1. This is a piece written from the perspective of a fan, which is fine, it’s your forum I expect nothing less. But acknowledge it for that – a subjective point of view for which “nothing could be further from the truth” statements are utterly relative to the ground you’re standing on. Simply because the Bruins are your team – a team whose actions you know because you follow closely – it doesn’t make them morally superior to any other team in the NHL. As a Vancouverite, if I were a writer, I could sing the same song. The men on our hockey team are woven into the fabric of our community, they donate hours and millions of dollars to children’s hospices and other charities.

    I suppose the proper fandom thing would be to go through this by the paragraph and offer rebuttals, evidence that “Our Vancouver Canucks are not merely playing for the Stanley Cup in this final round; they are playing for each other. This is what they do.“, and that “The Vancouver Canucks certainly make mistakes, like any group of mortals” but are not the villains you have chosen to revile with such vitriol and Fanaticism. But, frick, I have a job I’m supposed to be doing right now, and at the end of it, if there is a Truth we can stand on it’s that arguing with any fan is an exercise in futility.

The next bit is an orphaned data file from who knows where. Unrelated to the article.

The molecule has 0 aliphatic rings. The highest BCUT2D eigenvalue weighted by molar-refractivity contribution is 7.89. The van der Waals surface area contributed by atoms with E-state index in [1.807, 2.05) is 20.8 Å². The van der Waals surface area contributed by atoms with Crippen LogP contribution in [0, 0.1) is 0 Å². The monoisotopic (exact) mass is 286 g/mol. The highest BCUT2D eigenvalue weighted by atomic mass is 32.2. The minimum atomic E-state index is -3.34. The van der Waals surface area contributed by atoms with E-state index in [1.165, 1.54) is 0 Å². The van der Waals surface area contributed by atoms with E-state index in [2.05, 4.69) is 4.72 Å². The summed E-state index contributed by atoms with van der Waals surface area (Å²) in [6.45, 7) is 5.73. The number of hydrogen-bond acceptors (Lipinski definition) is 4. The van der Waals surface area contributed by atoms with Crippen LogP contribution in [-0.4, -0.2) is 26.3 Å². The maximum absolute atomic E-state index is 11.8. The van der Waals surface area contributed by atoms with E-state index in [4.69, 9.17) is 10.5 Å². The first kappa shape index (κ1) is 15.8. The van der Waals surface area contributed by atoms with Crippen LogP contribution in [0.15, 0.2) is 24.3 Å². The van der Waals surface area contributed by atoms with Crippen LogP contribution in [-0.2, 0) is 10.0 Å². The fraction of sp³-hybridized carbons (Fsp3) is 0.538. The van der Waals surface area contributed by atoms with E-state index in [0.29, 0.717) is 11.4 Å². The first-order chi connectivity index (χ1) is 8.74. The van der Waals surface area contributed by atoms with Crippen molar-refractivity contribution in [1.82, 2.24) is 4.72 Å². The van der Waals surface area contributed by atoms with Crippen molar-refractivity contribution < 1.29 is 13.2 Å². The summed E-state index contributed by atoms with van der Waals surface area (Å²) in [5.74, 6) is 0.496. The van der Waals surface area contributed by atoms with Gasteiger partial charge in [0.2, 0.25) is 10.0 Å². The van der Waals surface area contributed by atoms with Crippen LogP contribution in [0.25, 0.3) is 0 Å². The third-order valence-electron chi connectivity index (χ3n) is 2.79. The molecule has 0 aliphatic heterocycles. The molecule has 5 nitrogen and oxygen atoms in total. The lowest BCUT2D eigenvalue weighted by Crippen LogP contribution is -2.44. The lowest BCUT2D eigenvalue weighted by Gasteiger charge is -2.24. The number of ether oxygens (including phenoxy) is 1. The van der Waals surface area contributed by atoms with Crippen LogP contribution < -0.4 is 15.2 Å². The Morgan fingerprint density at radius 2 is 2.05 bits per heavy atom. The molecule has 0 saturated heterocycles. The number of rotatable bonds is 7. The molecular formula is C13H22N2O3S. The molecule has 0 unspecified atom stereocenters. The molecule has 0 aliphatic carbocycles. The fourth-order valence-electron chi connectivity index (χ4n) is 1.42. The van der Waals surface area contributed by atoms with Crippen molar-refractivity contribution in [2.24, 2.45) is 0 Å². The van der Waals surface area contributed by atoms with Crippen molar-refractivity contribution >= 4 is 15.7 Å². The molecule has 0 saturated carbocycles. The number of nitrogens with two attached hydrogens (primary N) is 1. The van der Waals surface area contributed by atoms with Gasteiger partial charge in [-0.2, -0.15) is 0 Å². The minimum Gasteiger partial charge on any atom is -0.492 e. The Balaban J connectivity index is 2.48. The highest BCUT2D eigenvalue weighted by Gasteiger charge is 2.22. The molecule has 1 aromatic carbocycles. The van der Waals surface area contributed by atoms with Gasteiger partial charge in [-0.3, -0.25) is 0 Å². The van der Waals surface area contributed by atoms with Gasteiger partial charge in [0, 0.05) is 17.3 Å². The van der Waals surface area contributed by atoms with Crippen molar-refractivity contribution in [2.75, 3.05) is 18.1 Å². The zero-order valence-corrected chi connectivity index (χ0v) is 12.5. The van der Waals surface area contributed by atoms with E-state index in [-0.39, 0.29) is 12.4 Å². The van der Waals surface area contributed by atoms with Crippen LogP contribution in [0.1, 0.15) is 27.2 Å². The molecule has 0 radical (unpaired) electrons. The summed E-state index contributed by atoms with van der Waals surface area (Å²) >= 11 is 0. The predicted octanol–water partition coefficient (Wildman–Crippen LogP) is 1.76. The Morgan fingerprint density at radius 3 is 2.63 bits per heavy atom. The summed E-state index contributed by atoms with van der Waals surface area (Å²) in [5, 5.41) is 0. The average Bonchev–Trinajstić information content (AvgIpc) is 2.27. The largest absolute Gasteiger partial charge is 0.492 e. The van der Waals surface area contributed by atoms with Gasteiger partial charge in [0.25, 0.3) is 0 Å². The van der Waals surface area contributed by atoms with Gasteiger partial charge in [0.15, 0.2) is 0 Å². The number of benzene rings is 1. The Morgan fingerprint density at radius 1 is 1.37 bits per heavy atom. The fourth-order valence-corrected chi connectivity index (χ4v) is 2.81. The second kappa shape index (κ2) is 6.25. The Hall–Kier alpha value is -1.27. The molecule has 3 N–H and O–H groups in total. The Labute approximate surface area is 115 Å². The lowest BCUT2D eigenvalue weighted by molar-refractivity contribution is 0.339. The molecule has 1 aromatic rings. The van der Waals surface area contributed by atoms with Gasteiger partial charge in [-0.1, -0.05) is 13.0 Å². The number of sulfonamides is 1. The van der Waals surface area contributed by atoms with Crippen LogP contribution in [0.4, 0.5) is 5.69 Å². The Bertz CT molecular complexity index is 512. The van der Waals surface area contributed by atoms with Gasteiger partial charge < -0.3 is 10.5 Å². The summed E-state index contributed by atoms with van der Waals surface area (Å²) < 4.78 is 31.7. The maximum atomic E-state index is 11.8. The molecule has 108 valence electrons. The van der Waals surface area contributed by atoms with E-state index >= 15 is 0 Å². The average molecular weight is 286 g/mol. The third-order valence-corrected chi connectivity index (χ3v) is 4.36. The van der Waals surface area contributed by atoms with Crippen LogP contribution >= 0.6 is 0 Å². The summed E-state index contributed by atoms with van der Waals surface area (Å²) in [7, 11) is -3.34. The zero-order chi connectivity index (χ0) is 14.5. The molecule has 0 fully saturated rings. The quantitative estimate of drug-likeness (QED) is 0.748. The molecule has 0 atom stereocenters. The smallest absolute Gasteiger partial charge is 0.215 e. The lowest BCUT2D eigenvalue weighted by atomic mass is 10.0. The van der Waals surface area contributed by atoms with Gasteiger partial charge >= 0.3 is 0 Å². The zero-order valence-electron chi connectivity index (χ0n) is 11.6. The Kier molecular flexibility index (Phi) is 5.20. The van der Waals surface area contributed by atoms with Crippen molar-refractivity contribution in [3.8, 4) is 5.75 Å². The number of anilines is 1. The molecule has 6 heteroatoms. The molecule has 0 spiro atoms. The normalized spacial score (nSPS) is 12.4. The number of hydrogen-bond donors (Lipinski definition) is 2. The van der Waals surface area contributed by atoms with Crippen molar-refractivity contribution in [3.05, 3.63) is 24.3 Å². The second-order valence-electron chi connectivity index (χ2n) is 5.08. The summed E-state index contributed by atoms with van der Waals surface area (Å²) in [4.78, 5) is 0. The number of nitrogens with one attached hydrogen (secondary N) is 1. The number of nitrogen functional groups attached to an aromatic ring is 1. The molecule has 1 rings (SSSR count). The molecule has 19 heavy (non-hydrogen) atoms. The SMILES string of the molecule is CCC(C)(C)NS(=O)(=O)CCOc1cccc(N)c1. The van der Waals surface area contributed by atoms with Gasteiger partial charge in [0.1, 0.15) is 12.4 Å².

I will say, I was looking forward to playing out this series against Boston, a city and a franchise that I hoped would dial back on the crazy and offer up some bigger picture, intelligent and enjoyable conversation. Maybe I haven’t dug around enough yet but from what I’ve seen, Bruin fans appear to run on the same common denominator as everyone else (Vancouver included, I’m not delusional). Silly me for thinking we could take this thing up a notch, fandom is a blind affair where we create Evil from Mistakes, and Hatred and from a Game.

    A game which, by the way, you and I aren’t playing, and of which we have no idea of ice-surface nuances, not-caught-on-camera pushing, shoving, biting, kicking, punching, whacking (hello Peverley), jabbing, mocking and even laughing between players of opposing teams (which I’ve seen on camera a couple times during these playoffs). I suspect that for the most part players understand actions that occur in the heat of it all and get over it. But fans? We get all the emotion without the perspective. We get what the media feeds us. And that limited perspective combined with that emotion boils around, dictates our analysis and our thinking and becomes an excuse we use to judge and feel morally superior to people who we’ve never even met.

    I applaud your dedication to your team, don’t get me wrong. I get that sports is about picking a side and then believing you’ve chosen the Best Side. But the men on both sides of this game are warriors. Warriors who are battling it out on the ice with such skill and in a way that – should Vancouver win or lose this Stanley Cup – I for one am enjoying the hell out of.

    Just another girl’s two cents for you.

  2. Well I guess this whole article is abunch of bullshit. Bruins resorted to the exact same “feminine” tactics.